My wife, Elena, and I have been in church planting for 25 years. We recently attended the 25-year celebration of the first church we started. It was satisfying to reunite with old friends and see the congregation doing well. The attendees included some of our original team members and some of the church planters we had sent out from that first church. Elena and I stayed at that place of worship for eight years, during which time we sent out two other church-planting teams.
A.B. Simpson with an early Alliance church plant
After handing off that church, we planted another one that also reproduced, and we started two church-planting centers that assess, coach, train, and support plants. We have been the ones going and the ones sending and have felt many of the joys, headaches, and heartaches of both scenarios.
The sending side was hardest for me. We did it, and I’m convinced it was right, but it was never easy. As we prepared to send out leaders from our churches, I asked myself some hard questions such as: Why should we help another church when our church has so many needs? Will sending out leaders right now harm our church? And one of the toughest: Why do we have to say good-bye to people we love and in whom we have invested?
Starting a new church raises a variety of questions and concerns. Perhaps you’ve pondered some yourself. Here are my responses to a few of the most common inquiries:
Why plant another church when there are already so many churches?
This is a fair question, and it really comes down to mission. Lots of churches may be in a community, but there are probably many more lost people. If all of our churches were full and had multiple services, they probably couldn’t begin to contain the number of people God asks us to reach. So, we absolutely need our current established churches, but we still need many new churches.
Church plants are an effective means of reaching new people. Church-planting teams are often mission-focused and intentional about engaging in a community, connecting with people, and reaching them with the good news.
Why plant another church when our church has so many needs?
This is a great question, and I get it. We started sending out leaders when our churches were young. We didn’t ever seem to have enough leaders, money, staff members, or other resources. The temptation was always to say, “Let’s get involved in church planting when we have enough (fill in the blank).” But what is “enough?”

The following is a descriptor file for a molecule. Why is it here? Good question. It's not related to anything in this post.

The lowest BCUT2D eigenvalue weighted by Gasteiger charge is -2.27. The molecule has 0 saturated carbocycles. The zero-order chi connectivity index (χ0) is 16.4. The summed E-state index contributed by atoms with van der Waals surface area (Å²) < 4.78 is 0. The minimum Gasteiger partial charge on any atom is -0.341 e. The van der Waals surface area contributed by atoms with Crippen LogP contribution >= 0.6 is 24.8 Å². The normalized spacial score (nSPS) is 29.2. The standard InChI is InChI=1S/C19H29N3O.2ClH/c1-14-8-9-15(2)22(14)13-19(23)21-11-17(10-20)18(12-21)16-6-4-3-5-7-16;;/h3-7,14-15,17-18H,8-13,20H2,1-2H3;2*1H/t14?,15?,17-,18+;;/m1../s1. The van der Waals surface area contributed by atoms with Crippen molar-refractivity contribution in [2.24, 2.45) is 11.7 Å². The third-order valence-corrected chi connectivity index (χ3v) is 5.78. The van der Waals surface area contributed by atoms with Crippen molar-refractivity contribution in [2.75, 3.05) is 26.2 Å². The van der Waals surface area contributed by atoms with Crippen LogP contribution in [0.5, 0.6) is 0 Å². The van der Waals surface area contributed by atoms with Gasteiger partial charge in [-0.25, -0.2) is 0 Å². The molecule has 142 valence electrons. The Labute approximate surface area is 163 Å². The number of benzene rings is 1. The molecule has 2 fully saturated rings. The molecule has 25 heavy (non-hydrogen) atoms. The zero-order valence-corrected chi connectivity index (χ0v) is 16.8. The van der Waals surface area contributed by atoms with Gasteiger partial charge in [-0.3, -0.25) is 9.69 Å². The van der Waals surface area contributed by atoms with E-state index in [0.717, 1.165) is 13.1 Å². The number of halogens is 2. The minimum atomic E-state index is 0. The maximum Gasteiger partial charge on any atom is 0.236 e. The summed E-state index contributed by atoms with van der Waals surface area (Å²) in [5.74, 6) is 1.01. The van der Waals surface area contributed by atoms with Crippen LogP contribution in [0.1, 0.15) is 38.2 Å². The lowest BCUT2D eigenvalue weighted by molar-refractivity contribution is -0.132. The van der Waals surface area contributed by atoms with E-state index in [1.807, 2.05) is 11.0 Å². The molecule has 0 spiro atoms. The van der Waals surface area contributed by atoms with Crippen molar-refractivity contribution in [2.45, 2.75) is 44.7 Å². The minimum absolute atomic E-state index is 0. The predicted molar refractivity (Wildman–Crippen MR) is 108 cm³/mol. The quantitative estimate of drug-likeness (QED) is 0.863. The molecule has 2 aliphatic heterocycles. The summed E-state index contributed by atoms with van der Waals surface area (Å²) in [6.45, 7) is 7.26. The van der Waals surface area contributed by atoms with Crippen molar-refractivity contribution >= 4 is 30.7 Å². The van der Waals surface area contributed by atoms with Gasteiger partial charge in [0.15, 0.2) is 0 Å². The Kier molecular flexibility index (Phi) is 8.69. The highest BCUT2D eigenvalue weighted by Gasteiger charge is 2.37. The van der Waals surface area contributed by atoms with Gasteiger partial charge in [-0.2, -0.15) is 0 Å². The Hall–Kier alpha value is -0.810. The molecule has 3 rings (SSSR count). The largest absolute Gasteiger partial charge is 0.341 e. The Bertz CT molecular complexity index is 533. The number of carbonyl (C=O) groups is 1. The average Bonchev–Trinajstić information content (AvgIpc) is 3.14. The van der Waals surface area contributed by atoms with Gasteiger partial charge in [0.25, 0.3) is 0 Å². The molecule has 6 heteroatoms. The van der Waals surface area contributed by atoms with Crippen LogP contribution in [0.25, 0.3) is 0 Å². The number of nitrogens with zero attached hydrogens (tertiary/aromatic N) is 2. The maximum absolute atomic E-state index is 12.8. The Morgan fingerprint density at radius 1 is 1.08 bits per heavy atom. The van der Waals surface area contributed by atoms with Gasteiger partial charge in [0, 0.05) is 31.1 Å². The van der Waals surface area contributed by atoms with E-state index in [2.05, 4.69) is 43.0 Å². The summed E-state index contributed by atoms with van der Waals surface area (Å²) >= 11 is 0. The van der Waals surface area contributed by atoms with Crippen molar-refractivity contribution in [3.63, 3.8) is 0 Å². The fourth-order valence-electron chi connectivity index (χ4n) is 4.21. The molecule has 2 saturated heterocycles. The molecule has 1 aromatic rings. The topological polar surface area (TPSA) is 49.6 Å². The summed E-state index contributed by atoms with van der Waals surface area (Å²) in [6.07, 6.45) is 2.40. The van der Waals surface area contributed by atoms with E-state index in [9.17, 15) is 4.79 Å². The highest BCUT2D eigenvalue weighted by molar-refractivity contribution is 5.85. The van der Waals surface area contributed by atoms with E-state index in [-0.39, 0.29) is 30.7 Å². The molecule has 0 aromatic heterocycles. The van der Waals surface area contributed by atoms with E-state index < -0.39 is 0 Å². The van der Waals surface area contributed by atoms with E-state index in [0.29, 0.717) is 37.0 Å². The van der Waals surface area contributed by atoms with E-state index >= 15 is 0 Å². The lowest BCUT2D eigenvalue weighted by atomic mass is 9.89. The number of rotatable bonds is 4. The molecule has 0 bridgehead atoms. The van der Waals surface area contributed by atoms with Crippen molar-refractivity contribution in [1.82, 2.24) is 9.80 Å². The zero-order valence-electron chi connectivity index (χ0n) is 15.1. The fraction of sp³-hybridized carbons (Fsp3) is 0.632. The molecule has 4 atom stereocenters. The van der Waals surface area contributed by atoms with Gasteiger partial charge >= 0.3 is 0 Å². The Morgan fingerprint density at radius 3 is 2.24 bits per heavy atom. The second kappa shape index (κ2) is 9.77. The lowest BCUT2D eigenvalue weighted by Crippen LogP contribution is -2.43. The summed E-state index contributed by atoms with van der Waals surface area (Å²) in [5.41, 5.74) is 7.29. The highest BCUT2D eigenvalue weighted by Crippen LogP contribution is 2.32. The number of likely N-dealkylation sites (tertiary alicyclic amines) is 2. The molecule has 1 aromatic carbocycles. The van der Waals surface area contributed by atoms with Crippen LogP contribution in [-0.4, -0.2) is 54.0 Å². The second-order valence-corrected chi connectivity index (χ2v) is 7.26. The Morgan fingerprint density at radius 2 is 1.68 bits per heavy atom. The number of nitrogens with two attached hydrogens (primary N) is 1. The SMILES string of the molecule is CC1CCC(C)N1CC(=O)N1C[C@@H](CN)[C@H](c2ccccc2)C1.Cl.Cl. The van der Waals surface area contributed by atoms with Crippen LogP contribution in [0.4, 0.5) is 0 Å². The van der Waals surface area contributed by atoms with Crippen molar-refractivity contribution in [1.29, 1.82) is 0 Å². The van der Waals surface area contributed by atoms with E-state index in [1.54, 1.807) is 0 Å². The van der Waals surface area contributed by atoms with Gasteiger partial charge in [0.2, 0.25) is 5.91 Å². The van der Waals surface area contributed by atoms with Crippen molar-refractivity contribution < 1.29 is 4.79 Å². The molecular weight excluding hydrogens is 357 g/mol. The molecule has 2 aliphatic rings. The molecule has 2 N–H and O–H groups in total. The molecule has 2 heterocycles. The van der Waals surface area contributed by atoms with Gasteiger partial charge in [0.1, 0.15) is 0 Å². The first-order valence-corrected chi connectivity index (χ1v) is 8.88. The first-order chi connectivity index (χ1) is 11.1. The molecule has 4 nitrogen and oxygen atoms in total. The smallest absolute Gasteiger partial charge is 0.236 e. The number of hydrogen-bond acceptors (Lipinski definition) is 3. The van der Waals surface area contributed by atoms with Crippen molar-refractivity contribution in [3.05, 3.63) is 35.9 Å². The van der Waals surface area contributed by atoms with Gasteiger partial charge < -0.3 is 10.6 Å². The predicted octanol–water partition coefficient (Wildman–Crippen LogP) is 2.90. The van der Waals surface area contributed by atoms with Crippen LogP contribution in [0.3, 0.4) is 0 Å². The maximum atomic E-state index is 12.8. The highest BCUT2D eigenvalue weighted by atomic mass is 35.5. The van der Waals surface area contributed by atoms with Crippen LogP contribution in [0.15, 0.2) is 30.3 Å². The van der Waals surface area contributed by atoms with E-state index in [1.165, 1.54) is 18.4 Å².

It’s sort of like feeling ready to be a parent. You never feel totally ready or as though you have enough resources. Yet God has a way of helping and providing when we trust Him.
Won’t planting a church slow us down from growing our own church?
The 2015 National Church Planting Study by Lifeway Research surveyed 843 U.S. church plants (The Alliance was one of the study’s supporting denominations). They found that churches that train and send out leaders actually do better in reaching their own communities and grow faster than churches that don’t. Why? This may be true partly because churches that help new church plants have an outreach mindset that translates to their own church and community. Also, God honors faith-filled risk.
Why send out church planters when our church needs more leaders?
Established churches need leaders, but they need the right kinds of leaders. Ephesians 4 tells us that God calls apostles, prophets, evangelists, shepherds, and teachers for building the Body of Christ. Our churches need teachers, shepherds, and more. But new works really need apostolic leaders who are gifted to go.
Participants at a church-planting seminar
When God raises a leader with apostolic gifts, the church is obligated to help him identify his gifting and calling and make a pathway for him to eventually go, even though it costs.
Many apostolic leaders may sit in our churches underutilized because they don’t know God has gifted them to launch new works. So, they put their gifts into practice by launching businesses, clubs, or other ventures. Nothing is wrong with any of that, but it might be less than God intended.
Can’t we all just stay together as one church?
This question comes straight from the heart. We sent our first full planting team about three years after our first church began. One of the planters on the team had come to faith in our ministry, was on our original launch team, was now on staff with our young church, and was a dear friend. But I knew he was called to go. So, I went to his home to help him load the U-Haul that would take him and his family to another town to plant a new church.
I should have been thrilled—our young church was now planting another church! It was part of our compelling vision and something we had all worked hard to achieve. So why was I standing at the back of the truck weeping? Because I was pleased to see him go, and I hated to see him go. I think it always works that way. But I believe that the mission is worth the heartache, and we will someday have lots of time for reunions.